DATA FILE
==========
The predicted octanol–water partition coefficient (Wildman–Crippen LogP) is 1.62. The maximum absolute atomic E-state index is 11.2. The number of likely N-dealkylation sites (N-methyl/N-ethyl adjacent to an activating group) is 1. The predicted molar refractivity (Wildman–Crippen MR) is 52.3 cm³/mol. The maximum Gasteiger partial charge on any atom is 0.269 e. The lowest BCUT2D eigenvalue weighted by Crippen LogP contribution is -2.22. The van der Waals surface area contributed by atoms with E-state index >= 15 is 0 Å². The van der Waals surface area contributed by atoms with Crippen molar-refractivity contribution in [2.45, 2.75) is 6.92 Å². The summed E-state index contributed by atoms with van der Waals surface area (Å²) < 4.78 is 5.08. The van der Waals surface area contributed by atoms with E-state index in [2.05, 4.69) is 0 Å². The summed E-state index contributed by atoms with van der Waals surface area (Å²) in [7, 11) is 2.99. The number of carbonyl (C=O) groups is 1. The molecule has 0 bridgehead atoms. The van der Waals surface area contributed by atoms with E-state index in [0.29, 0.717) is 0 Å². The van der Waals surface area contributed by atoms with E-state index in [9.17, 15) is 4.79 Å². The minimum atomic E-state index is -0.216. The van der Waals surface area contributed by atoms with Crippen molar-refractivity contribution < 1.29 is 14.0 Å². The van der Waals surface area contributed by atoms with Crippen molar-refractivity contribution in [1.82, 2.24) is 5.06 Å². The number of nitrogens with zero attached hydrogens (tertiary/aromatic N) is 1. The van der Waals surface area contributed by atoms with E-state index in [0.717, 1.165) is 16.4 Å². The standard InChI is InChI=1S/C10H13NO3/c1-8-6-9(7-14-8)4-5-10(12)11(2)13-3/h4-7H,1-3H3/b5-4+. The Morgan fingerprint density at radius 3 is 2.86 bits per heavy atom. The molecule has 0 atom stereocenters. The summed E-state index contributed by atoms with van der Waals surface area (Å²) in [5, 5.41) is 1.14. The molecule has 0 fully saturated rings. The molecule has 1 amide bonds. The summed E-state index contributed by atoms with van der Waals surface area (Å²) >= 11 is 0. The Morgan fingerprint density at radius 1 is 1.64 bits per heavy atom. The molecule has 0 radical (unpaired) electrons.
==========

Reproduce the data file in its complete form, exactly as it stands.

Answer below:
The predicted octanol–water partition coefficient (Wildman–Crippen LogP) is 1.62. The maximum absolute atomic E-state index is 11.2. The number of likely N-dealkylation sites (N-methyl/N-ethyl adjacent to an activating group) is 1. The predicted molar refractivity (Wildman–Crippen MR) is 52.3 cm³/mol. The maximum Gasteiger partial charge on any atom is 0.269 e. The lowest BCUT2D eigenvalue weighted by Crippen LogP contribution is -2.22. The van der Waals surface area contributed by atoms with E-state index >= 15 is 0 Å². The van der Waals surface area contributed by atoms with Crippen molar-refractivity contribution in [2.45, 2.75) is 6.92 Å². The summed E-state index contributed by atoms with van der Waals surface area (Å²) < 4.78 is 5.08. The van der Waals surface area contributed by atoms with E-state index in [2.05, 4.69) is 0 Å². The summed E-state index contributed by atoms with van der Waals surface area (Å²) in [7, 11) is 2.99. The number of carbonyl (C=O) groups is 1. The molecule has 0 bridgehead atoms. The van der Waals surface area contributed by atoms with E-state index in [0.29, 0.717) is 0 Å². The van der Waals surface area contributed by atoms with E-state index in [9.17, 15) is 4.79 Å². The minimum atomic E-state index is -0.216. The van der Waals surface area contributed by atoms with Crippen molar-refractivity contribution < 1.29 is 14.0 Å². The van der Waals surface area contributed by atoms with Crippen molar-refractivity contribution in [1.82, 2.24) is 5.06 Å². The number of nitrogens with zero attached hydrogens (tertiary/aromatic N) is 1. The van der Waals surface area contributed by atoms with E-state index in [0.717, 1.165) is 16.4 Å². The standard InChI is InChI=1S/C10H13NO3/c1-8-6-9(7-14-8)4-5-10(12)11(2)13-3/h4-7H,1-3H3/b5-4+. The Morgan fingerprint density at radius 3 is 2.86 bits per heavy atom. The molecule has 0 atom stereocenters. The summed E-state index contributed by atoms with van der Waals surface area (Å²) in [5, 5.41) is 1.14. The molecule has 0 fully saturated rings. The molecule has 1 amide bonds. The summed E-state index contributed by atoms with van der Waals surface area (Å²) >= 11 is 0. The Morgan fingerprint density at radius 1 is 1.64 bits per heavy atom. The molecule has 0 radical (unpaired) electrons.